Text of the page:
It might be the slightly more advanced tech. It might be the way they dress. It might be Fauxlivia's gung-ho attitude and her deriding smiles. It might even be the particular orchestral music in the background, or it might be all of the above. The fact is that whenever an episode of Fringe is set on The Other Side, there is an extra quality to it. And when the story is as well put together as "One Night in October", we are in for a treat.
The episode starts on This Side with Lincoln used once again to bring us up to speed on past events of the current timeline. We discover that our Olivia was kidnapped and replaced by Fauxlivia for (only) two weeks, so there was no voluntary trip to The Other Side to retrieve a nonexistent Peter or someone else. Walter still has a weakness for baked Portuguese food, and after Fauxlivia returned to The Other Side with some stolen parts, the machine created a bridge instead of destroying This Side as they apparently hoped. Still no detail, however, on whether the machine needs a specific person's DNA to function.
After the short informative scene, the episode gets down to business with Olivia being asked to help Fauxlivia and her team (on The Other Side) in their investigation of a serial killer. And here, we have to stop and marvel at the writers' storytelling skills and at Anna Torv's wonderful performance in a scene that is not only representative of the relationship between the two universes, but is also a perfect illustration of the differences between the two Olivias.
During the meeting, Olivia is as tense and as buttoned-up as ever while Fauxlivia, sporting different versions of her mocking smile, can't seem able to stay put. Even while exposing the facts, she needs to pace the room with her typical tomboyish gait and postures. The Other Side is looking for a serial killer and the Fringe Division believes that taking This Side's version of the man to the killer's environment might help them glean something that could be a lead. Olivia is opposed to it until she discovered (with us) that our John Lewis McClennan is a professor of forensic psychology specializing in serial killers!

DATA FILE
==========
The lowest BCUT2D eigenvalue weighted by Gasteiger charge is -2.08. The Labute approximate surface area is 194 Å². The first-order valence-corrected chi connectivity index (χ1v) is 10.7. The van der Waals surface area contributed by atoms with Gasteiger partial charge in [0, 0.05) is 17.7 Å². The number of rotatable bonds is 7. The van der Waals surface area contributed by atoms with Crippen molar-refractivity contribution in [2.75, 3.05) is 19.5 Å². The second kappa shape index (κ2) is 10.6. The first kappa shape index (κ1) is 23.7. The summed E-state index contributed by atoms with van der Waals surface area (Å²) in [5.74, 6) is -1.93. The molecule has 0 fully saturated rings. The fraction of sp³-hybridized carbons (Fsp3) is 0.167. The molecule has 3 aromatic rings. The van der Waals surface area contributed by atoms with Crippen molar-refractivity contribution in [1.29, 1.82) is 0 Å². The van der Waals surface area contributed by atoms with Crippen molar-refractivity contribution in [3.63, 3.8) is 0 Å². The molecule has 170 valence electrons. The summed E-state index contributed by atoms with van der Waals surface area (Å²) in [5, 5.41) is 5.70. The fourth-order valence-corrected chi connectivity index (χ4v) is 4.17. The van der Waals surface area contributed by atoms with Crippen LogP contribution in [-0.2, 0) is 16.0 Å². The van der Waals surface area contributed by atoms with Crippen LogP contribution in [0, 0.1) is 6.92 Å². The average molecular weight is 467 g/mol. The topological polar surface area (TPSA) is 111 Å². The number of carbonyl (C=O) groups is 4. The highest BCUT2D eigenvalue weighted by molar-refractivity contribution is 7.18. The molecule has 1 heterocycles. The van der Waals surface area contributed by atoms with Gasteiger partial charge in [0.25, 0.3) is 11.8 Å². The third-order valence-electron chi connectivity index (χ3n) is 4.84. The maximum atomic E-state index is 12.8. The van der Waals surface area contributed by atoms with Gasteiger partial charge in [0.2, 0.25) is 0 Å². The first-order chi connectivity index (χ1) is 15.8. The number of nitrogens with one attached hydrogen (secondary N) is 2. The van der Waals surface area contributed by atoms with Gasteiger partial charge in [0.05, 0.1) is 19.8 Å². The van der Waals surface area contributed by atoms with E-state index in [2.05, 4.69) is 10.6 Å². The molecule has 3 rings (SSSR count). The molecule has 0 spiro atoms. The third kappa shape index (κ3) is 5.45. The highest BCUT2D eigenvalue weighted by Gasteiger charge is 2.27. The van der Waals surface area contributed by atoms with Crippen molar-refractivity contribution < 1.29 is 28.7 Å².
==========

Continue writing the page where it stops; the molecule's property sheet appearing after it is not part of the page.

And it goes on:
The contrast between the Olivias is further developed throughout the story. Before "One Night in October," I believe the only extended scene between the two (ignoring the short scenes of this season's premiere) was the confrontation in Fauxlivia's apartment at the end of the second season. That was essentially a fight during which they each used their knowledge of the other inferred from what they knew about themselves.
In this episode, it was interesting to see them one after the other with Prof. McClennan and the two of them together with him. Even with the same outfit, there was never any doubt about who was whom. The "I button my jacket" moment was priceless. Fauxlivia's inquiry into Olivia's stepfather showed a subtle interest, and I believe the answer must have led her to reevaluate her double from This Side. Fauxlivia was also impressed by Olivia's quickness of mind during the investigation and by her team spirit with the very alive Alt-Broyles — when referring to what "they" thought instead of what "she" thought. Both are wonderful characters, but I must admit that for now, I have a soft spot for Olivia, who was much more likable here than in the season premiere.
Prof. McClennan's escape ushered in the final act of the episode. It brought us to the impressive Fringe Division headquarters on The Other Side, which is another way to say it brought us to Alt-Astrid, a personal favorite. I liked what passed in the room between the Olivias. The story then led us to a tragically beautiful scene between the McClennans (very well portrayed by John Pyper-Ferguson) that gave its title to the episode with the story of how, on one night in October, their destinies split significantly. It was a nice touch for the writers to have Prof. McClennan retain the memory of the teachings that helped him become a better man, even though he couldn't remember the teacher, and it was also an elegant way to segue to Peter.
I am beginning to think that until he is recovered or rescued one way or another, Peter's "imprint" in this timeline as well as indirect references to him will only keep getting stronger. He was right there at the beginning when matchmaker Astrid suggested that "maybe [Olivia's] type just doesn't exist" or when Broyles took the risk of appearing sentimental with his "imprint" comment, and of course, he was literally with Walter in his bedroom.
As expected, the first episode set on The Other Side significantly improved on the season premiere. It also effectively started the collaboration between the two universes, even if it was on a peripheral case away from the core issues between the two worlds. The episode was well inspired to put the relationship between Olivia, the cornerstone of the series, and Fauxlivia at the heart of the storyline. Considering the way the story was developed, it is very tempting to see a parallel between the events during that night in October with what happened between Olivia and her stepfather. The events in Olivia's life that have possibly made her into what Fauxlivia isn't...